Legal Separation Advice: What To Do During A Separation

marriage separation adviceBy Jennifer Paine

Attorney, Cordell & Cordell

When I give legal separation advice for men, I tell them a trial separation is usually not a good idea. However, if you find yourself in a separation, you need to protect yourself.

My other divorce article explained what you should not do during your trial separation. In this article on marriage separation advice we’ll look at five things you should do during a trial separation.

1. Do tell close family:

You should tell close family that you and your spouse are separating. By “close,” I mean the family members you can trust, your confidants. Don’t publicize it to the world.

Be upfront about your plans so they are not surprised. This is a time to rely on your family for help – financially, morally and otherwise – so keep them informed.

2. Do see the kids if you have to move out of the marital home:

If you have already moved out of the house, or have no other choice, then make a schedule to see your kids and stick to it. Have them spend overnights with you.

If you do divorce, then you will have already established a pattern for parenting and shown your ability to provide for your children in a new environment.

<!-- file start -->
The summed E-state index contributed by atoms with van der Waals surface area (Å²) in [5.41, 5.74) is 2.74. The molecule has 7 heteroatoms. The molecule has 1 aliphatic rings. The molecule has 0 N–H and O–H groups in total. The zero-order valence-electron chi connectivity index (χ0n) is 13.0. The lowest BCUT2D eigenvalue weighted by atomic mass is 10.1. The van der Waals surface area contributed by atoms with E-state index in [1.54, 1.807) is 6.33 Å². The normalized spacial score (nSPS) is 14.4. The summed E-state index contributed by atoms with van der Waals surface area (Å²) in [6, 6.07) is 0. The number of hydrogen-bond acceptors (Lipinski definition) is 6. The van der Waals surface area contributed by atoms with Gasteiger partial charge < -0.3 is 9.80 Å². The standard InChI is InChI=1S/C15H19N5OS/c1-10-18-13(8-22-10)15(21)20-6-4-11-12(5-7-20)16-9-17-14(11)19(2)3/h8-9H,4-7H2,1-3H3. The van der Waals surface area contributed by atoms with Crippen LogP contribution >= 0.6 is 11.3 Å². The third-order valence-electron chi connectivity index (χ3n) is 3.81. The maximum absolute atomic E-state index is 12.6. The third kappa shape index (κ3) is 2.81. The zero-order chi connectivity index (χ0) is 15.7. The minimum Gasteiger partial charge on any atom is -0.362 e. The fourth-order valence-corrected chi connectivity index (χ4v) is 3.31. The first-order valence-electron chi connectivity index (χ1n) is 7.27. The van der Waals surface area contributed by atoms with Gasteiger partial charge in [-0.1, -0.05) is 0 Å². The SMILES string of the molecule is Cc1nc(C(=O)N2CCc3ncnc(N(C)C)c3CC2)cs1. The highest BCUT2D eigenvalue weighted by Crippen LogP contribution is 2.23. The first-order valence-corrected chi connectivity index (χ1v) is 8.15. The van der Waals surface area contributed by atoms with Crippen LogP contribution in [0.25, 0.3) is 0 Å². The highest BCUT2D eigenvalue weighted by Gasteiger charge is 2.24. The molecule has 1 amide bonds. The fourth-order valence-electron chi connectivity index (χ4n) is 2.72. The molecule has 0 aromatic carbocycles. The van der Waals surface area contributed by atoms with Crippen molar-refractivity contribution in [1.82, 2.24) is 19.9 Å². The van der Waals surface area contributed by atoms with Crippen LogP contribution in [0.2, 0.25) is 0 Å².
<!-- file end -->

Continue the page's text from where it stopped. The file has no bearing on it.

A parenting pattern and your ability to provide are two key factors a judge will consider when deciding who receives custody.

3. Do open a separate bank account:

It’s amazing how many guys will move out of the house but keep their paychecks directly deposited to their joint account for their wife’s use.

This might make sense if she traditionally paid all the bills, but it’s no good if she’s getting ready to file for divorce. She has complete control over your money, and she could easily, and probably will, withdraw all of it right before she files.

While you are separated, open a separate account and put some money there for reserve – you’ll need it if things get ugly.

4. Do be honest about a new relationship:

You don’t want to date just to date, but if you have met someone be honest about it.

All states now have “no fault” divorce, which means a girlfriend (including one you cheated with) makes not one difference. Even when an affair does matter, it matters only slightly or in cases of egregious sleeping-around that has confused your children and left you penniless. In other words, it is a limited consideration.